The Telegraph
Since 1st March, 1999
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For want of stopcocks, gallons flow down drain

The Calcutta Municipal Corporation (CMC) boasts of an investment of Rs 200 crore to boost water supply in the city and advocates that users pay for the service. But more than 250 million litres of filtered water, worth Rs 15 lakh, flow down the drain every day for want of just Rs 70 lakh to buy 25,000 stopcocks for roadside taps.

It costs Rs 6 for the production (including supply and distribution) of every 1,000 litres of filtered water. There are more than 20,000 civic taps on the roads and in the slum areas. And they spew filtered water for 10 hours a day. In absence of stopcocks, filtered water worth Rs 75 is wasted daily from each tap in the city.

Mayor Subrata Mukherjee maintains: “New treatment plants and booster stations will be of little use if this massive loss of water is not checked”.

According to chief engineer (water supply) Dibyendu Roychaudhury: “Roadside taps are always installed with stopcocks, but users have a peculiar tendency of breaking them.”

Borough X chairman Arup Biswas claims: “Most of the city’s taps are without stopcocks. I have asked the water supply department time and again to supply some to check waste of water, but each time I was told there was no stock in the stores.”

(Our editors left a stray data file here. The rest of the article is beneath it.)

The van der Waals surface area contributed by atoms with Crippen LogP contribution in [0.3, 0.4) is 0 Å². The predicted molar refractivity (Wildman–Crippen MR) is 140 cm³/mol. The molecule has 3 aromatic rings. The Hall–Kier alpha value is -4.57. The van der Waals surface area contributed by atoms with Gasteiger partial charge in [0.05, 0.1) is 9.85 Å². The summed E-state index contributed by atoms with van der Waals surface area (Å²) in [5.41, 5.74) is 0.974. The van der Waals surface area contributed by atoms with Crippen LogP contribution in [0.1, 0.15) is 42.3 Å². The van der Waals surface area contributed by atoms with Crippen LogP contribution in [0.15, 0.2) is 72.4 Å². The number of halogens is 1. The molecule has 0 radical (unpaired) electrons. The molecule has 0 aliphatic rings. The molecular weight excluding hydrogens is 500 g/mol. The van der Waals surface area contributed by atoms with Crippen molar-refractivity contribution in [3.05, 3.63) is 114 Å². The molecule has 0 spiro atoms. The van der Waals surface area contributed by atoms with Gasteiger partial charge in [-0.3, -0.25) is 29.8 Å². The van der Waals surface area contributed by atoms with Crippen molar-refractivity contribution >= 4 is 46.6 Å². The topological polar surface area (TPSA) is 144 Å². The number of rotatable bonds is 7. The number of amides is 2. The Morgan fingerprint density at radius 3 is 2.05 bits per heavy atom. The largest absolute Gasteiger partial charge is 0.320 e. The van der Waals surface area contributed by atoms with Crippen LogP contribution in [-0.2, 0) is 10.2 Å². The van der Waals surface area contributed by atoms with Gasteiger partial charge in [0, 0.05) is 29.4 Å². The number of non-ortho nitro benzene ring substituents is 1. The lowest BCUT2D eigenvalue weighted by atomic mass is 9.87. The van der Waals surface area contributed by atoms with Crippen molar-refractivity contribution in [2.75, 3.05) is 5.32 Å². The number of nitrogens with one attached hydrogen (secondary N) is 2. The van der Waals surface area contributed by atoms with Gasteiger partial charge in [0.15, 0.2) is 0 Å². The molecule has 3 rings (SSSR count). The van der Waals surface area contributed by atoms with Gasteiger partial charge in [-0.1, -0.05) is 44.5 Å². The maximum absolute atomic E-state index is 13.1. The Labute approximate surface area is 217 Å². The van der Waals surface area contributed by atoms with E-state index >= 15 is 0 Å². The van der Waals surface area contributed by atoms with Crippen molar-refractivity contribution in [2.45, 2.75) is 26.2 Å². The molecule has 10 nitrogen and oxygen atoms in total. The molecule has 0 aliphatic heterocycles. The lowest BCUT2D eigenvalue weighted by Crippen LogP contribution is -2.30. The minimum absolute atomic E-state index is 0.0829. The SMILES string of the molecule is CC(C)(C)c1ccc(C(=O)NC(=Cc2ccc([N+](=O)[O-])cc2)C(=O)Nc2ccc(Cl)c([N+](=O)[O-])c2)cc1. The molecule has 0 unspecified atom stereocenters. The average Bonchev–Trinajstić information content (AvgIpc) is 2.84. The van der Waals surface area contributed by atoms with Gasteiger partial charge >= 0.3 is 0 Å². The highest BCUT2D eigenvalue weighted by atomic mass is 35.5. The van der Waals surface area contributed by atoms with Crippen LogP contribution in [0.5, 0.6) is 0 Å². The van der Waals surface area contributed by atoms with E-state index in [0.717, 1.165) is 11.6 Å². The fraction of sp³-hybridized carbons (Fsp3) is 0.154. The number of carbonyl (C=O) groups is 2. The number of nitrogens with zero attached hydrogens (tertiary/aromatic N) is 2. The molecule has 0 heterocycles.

Admitting to a shortage of stopcocks, mayor-in-council (water supply) member Sovan Chatterjee said: “What can I do if the stores department does not buy them' I could not have water mains laid as the stores section did not buy pipes. And the section is not looked after by me.”

Reacting to Chatterjee’s barb, mayor-in-council (slum development) member Pradip Ghosh, who oversees the stores, retorted: “Joler taka joley jachche (Funds for water are flowing out). That is precisely the reason why people are not getting adequate supply.” Defending himself, Ghosh said: “The stores section does not buy anything on its own unless the departments concerned send in an inventory, with the requirement, specification and funds for it.” He claimed Chatterjee was in the habit of sending across demands without the funds to procure the items.

Ghosh pointed out that when pipes were being laid in Behala, Chatterjee had allotted money and the pipes had been supplied as per specifications. He rarely showed a similar zeal to lay pipes in any other area, Ghosh added.

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